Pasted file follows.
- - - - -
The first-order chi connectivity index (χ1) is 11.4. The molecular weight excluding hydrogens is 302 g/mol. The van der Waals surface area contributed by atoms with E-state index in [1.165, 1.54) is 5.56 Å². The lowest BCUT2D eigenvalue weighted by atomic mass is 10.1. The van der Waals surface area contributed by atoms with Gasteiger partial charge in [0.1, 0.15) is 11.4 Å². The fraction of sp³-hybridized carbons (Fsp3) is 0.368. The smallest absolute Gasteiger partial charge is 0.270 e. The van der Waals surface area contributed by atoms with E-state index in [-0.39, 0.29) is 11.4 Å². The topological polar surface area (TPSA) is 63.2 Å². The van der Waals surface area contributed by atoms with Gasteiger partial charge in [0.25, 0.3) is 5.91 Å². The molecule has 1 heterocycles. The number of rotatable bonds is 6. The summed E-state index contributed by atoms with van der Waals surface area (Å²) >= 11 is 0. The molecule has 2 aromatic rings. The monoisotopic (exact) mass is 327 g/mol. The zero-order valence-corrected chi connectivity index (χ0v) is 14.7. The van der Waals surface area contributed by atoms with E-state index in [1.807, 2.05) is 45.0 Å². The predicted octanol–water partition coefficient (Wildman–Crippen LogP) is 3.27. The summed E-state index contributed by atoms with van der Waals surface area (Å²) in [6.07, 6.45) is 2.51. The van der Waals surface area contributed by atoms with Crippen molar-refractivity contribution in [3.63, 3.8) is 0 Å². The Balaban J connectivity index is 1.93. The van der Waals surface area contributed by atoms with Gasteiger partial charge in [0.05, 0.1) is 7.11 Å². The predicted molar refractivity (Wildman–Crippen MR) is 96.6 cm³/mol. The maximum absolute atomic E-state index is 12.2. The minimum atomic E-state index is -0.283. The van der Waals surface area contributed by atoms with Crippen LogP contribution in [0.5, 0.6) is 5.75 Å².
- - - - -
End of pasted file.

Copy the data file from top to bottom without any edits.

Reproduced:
The first-order chi connectivity index (χ1) is 11.4. The molecular weight excluding hydrogens is 302 g/mol. The van der Waals surface area contributed by atoms with E-state index in [1.165, 1.54) is 5.56 Å². The lowest BCUT2D eigenvalue weighted by atomic mass is 10.1. The van der Waals surface area contributed by atoms with Gasteiger partial charge in [0.1, 0.15) is 11.4 Å². The fraction of sp³-hybridized carbons (Fsp3) is 0.368. The smallest absolute Gasteiger partial charge is 0.270 e. The van der Waals surface area contributed by atoms with E-state index in [-0.39, 0.29) is 11.4 Å². The topological polar surface area (TPSA) is 63.2 Å². The van der Waals surface area contributed by atoms with Gasteiger partial charge in [0.25, 0.3) is 5.91 Å². The molecule has 1 heterocycles. The number of rotatable bonds is 6. The summed E-state index contributed by atoms with van der Waals surface area (Å²) >= 11 is 0. The molecule has 2 aromatic rings. The monoisotopic (exact) mass is 327 g/mol. The zero-order valence-corrected chi connectivity index (χ0v) is 14.7. The van der Waals surface area contributed by atoms with E-state index in [1.807, 2.05) is 45.0 Å². The predicted octanol–water partition coefficient (Wildman–Crippen LogP) is 3.27. The summed E-state index contributed by atoms with van der Waals surface area (Å²) in [6.07, 6.45) is 2.51. The van der Waals surface area contributed by atoms with Crippen molar-refractivity contribution in [3.63, 3.8) is 0 Å². The Balaban J connectivity index is 1.93. The van der Waals surface area contributed by atoms with Gasteiger partial charge in [0.05, 0.1) is 7.11 Å². The predicted molar refractivity (Wildman–Crippen MR) is 96.6 cm³/mol. The maximum absolute atomic E-state index is 12.2. The minimum atomic E-state index is -0.283. The van der Waals surface area contributed by atoms with Crippen LogP contribution in [0.5, 0.6) is 5.75 Å².